My most recent publications- essays on the parallels between Mahler and Freud, on the problem of Secularization in Nineteenth Century, on the integration of musical culture into intellectual and cultural history and on the dilemmas facing historical thinking in the wake of the fading of postmodernism and the so-called “linguistic turn”,  represent different facets of my interest in the task of thinking historically about thinking historically in the contemporary era.  My most substantial earlier scholarly works—Hegelianism : the Path Toward Dialectical Humanism (1980) and Becoming Historical: Cultural  Reformation and Public Memory in Early Nineteenth-Century Berlin (2004)—are focused on the emergence of modern historical consciousness in the nineteenth century.  I am currently working on a study of the emergence of modern conceptions of individual identity and self-autonomy in the work of Sigmund Freud, and of the ways in which these conceptions imply new ways of imagining the formation of the self in historical time.

After teaching for six years at Columbia University in New York City I came to the University of Washington in the fall of 1979. I became the Director of CHID after my promotion to Associate Professor of History in 1981. From 1984-89 I was the lucky recipient of a MacArthur Prize fellowship and in 1996-97 I was a Fellow at the Institute for Advanced Study in the Behavioral Sciences at Stanford University.   I was the Alumni Distinguished Professor of the College of Arts and Sciences in 2006-2007 and was chosen to give the 31st Annual Faculty Lecture in Spring of 2007.  From 2008 to 2010 I held the Giovanni Costigan Endowed Professorship in History and from 2012 to 2015 served as the Joff Hanauer Distinguished University Professor for Western Civilization in the College of Arts and Sciences.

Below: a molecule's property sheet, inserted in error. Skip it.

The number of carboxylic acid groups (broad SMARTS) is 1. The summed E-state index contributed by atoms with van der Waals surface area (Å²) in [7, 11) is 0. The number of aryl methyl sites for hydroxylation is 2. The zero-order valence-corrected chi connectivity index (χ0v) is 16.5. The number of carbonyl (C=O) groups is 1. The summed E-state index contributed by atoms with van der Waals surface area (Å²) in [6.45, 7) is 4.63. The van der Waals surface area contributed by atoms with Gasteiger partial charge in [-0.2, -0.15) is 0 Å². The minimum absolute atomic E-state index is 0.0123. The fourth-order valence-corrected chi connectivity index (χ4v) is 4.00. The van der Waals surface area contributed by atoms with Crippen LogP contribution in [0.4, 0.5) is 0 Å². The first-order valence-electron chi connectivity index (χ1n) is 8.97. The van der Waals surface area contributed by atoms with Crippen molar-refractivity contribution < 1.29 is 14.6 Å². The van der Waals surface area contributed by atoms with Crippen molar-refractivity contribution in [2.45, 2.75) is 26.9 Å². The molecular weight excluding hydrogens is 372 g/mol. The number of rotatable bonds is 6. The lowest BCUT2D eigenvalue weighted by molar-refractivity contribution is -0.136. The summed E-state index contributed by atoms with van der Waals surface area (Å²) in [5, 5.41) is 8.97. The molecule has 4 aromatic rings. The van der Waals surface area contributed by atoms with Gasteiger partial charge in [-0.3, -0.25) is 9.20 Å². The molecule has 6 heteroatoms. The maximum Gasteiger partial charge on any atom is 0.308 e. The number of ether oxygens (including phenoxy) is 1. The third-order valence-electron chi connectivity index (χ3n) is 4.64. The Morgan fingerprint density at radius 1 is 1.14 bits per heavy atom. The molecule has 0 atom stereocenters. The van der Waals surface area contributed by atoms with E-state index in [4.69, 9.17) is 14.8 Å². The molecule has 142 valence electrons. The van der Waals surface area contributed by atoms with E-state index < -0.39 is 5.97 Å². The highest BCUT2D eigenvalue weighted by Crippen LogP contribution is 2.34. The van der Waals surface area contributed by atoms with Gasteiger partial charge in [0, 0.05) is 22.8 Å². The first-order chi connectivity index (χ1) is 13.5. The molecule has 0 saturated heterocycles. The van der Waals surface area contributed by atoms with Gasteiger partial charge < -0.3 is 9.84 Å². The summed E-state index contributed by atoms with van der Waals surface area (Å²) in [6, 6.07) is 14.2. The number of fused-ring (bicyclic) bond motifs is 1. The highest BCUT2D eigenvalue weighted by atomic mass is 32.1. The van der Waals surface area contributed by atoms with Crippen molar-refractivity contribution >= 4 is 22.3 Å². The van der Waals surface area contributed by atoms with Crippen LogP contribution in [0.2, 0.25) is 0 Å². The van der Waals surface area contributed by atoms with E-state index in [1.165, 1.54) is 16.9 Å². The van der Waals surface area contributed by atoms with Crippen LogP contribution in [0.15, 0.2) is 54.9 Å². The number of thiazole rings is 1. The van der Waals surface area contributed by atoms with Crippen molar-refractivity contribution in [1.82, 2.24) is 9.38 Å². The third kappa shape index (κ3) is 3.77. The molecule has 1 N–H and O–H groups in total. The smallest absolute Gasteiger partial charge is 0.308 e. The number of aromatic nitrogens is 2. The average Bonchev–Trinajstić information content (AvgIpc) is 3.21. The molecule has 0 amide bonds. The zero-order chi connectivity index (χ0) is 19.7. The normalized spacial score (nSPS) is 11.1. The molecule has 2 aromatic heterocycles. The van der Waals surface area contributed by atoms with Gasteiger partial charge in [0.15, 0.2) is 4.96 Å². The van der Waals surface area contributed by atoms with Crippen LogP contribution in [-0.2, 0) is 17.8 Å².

List of Courses Taught:

HIST//CHID 309:   Marx and the Marxist Tradition in Western Thought: Mentors of Modern Cultural Critique I

HIST/CHID 319: Nietzsche and the Nietzschean Legacy in Western Thought: Foundations of Modern Cultural Critique II

HIST/CHID 314: Freud and the Psychoanalytic Revolution in Historical Perspective:  Mentors of Modern Cultural Critique III

CHID 390: The Interpretation of Texts and Cultures: The Problem of Identity  



Becoming Historical: Cultural Reformation and Public Memory in Early Nineteenth-Century Berlin(Cambridge University Press, 2004). 
Winner of the Hans Rosenberg Prize of the American Historical Association for the best book in German and Central European History published in 2004-2005

"Refashioning the Masculine Subject in Early Modernism", in Marke Micale, ed. The Mind of Modernism: Medicine, Psychology and the Cultural Arts in Europe and America 1880-1940 ( Stanford University Press, 2003).

"The Linguistic Turn and Discourse Analysis in History," International Encyclopedia of the Social Sciences (Elsevier Press, 2001), XIII, 8916-1932.

The Communist Manifesto by Karl Marx and Frederick Engels, edited with a selection of documents and an historical introduction (Bedford/St. Martin's, 1999).

"Having and Being: The Evolution of Freud's Oedipus Theory as a Moral Fable, in Michael Roth ed.,Sigmund Freud: Conflict and Culture ( Alfred Knopf, 1998).

Hegelianism:The Path Toward Dialectical Humanism, 1805-1841 (Cambridge University Press, 1981).